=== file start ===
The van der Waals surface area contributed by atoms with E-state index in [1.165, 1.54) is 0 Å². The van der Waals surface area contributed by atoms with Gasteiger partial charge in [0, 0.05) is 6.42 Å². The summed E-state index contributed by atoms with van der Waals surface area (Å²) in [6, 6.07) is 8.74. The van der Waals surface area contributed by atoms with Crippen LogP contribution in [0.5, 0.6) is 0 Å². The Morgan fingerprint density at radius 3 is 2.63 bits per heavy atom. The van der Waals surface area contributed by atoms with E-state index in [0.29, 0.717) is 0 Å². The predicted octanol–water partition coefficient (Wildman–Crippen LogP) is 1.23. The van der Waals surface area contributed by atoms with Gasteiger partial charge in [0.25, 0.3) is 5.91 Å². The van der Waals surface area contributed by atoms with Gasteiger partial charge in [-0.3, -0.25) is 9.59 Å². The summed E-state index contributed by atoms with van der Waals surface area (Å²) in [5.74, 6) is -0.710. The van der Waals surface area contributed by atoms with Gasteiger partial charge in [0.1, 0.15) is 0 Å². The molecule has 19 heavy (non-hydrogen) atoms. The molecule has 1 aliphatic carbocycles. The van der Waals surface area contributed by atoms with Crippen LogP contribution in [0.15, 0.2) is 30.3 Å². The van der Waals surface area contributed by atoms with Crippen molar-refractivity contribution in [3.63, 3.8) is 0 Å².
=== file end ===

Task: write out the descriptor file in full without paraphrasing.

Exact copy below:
The van der Waals surface area contributed by atoms with E-state index in [1.165, 1.54) is 0 Å². The van der Waals surface area contributed by atoms with Gasteiger partial charge in [0, 0.05) is 6.42 Å². The summed E-state index contributed by atoms with van der Waals surface area (Å²) in [6, 6.07) is 8.74. The van der Waals surface area contributed by atoms with Crippen LogP contribution in [0.5, 0.6) is 0 Å². The Morgan fingerprint density at radius 3 is 2.63 bits per heavy atom. The van der Waals surface area contributed by atoms with E-state index in [0.29, 0.717) is 0 Å². The predicted octanol–water partition coefficient (Wildman–Crippen LogP) is 1.23. The van der Waals surface area contributed by atoms with Gasteiger partial charge in [0.25, 0.3) is 5.91 Å². The van der Waals surface area contributed by atoms with Gasteiger partial charge in [-0.3, -0.25) is 9.59 Å². The summed E-state index contributed by atoms with van der Waals surface area (Å²) in [5.74, 6) is -0.710. The van der Waals surface area contributed by atoms with Gasteiger partial charge in [0.1, 0.15) is 0 Å². The molecule has 19 heavy (non-hydrogen) atoms. The molecule has 1 aliphatic carbocycles. The van der Waals surface area contributed by atoms with Crippen LogP contribution in [0.15, 0.2) is 30.3 Å². The van der Waals surface area contributed by atoms with Crippen molar-refractivity contribution in [3.63, 3.8) is 0 Å².